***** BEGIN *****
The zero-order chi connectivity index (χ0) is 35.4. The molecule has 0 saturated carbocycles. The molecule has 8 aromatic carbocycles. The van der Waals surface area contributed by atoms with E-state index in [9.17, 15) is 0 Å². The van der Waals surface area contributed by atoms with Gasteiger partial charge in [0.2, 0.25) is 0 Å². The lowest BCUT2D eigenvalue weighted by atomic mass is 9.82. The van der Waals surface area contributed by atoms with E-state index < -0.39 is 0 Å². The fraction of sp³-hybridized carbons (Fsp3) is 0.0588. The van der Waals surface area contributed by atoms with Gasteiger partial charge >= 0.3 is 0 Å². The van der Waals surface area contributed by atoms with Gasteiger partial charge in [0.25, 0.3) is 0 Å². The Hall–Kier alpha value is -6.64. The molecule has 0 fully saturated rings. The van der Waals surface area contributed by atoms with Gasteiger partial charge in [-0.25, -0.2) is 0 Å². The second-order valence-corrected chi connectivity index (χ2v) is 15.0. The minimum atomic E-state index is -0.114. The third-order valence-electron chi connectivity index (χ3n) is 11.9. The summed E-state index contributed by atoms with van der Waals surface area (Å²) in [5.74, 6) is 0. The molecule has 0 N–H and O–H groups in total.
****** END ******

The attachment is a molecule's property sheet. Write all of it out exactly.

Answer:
The zero-order chi connectivity index (χ0) is 35.4. The molecule has 0 saturated carbocycles. The molecule has 8 aromatic carbocycles. The van der Waals surface area contributed by atoms with E-state index in [9.17, 15) is 0 Å². The van der Waals surface area contributed by atoms with Gasteiger partial charge in [0.2, 0.25) is 0 Å². The lowest BCUT2D eigenvalue weighted by atomic mass is 9.82. The van der Waals surface area contributed by atoms with E-state index < -0.39 is 0 Å². The fraction of sp³-hybridized carbons (Fsp3) is 0.0588. The van der Waals surface area contributed by atoms with Gasteiger partial charge >= 0.3 is 0 Å². The van der Waals surface area contributed by atoms with Gasteiger partial charge in [0.25, 0.3) is 0 Å². The Hall–Kier alpha value is -6.64. The molecule has 0 fully saturated rings. The van der Waals surface area contributed by atoms with Gasteiger partial charge in [-0.25, -0.2) is 0 Å². The second-order valence-corrected chi connectivity index (χ2v) is 15.0. The minimum atomic E-state index is -0.114. The third-order valence-electron chi connectivity index (χ3n) is 11.9. The summed E-state index contributed by atoms with van der Waals surface area (Å²) in [5.74, 6) is 0. The molecule has 0 N–H and O–H groups in total.